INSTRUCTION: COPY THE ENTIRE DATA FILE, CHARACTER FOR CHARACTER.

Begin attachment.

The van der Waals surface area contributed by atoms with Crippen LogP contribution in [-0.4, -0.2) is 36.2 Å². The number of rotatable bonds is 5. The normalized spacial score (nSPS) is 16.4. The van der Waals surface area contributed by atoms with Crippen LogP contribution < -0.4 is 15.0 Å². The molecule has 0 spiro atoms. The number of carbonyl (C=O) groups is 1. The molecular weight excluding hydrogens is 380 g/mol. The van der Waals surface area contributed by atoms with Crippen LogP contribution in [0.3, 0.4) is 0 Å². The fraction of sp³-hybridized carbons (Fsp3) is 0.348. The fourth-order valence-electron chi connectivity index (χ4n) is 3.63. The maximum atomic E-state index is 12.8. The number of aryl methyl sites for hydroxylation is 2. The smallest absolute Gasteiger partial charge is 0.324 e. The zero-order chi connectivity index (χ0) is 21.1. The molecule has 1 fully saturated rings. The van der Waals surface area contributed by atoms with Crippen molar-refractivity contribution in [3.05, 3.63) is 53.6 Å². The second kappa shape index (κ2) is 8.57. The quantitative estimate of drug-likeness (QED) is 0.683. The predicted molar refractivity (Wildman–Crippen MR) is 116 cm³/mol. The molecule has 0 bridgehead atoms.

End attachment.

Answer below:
The van der Waals surface area contributed by atoms with Crippen LogP contribution in [-0.4, -0.2) is 36.2 Å². The number of rotatable bonds is 5. The normalized spacial score (nSPS) is 16.4. The van der Waals surface area contributed by atoms with Crippen LogP contribution < -0.4 is 15.0 Å². The molecule has 0 spiro atoms. The number of carbonyl (C=O) groups is 1. The molecular weight excluding hydrogens is 380 g/mol. The van der Waals surface area contributed by atoms with Crippen LogP contribution in [0.3, 0.4) is 0 Å². The fraction of sp³-hybridized carbons (Fsp3) is 0.348. The fourth-order valence-electron chi connectivity index (χ4n) is 3.63. The maximum atomic E-state index is 12.8. The number of aryl methyl sites for hydroxylation is 2. The smallest absolute Gasteiger partial charge is 0.324 e. The zero-order chi connectivity index (χ0) is 21.1. The molecule has 1 fully saturated rings. The van der Waals surface area contributed by atoms with Crippen molar-refractivity contribution in [3.05, 3.63) is 53.6 Å². The second kappa shape index (κ2) is 8.57. The quantitative estimate of drug-likeness (QED) is 0.683. The predicted molar refractivity (Wildman–Crippen MR) is 116 cm³/mol. The molecule has 0 bridgehead atoms.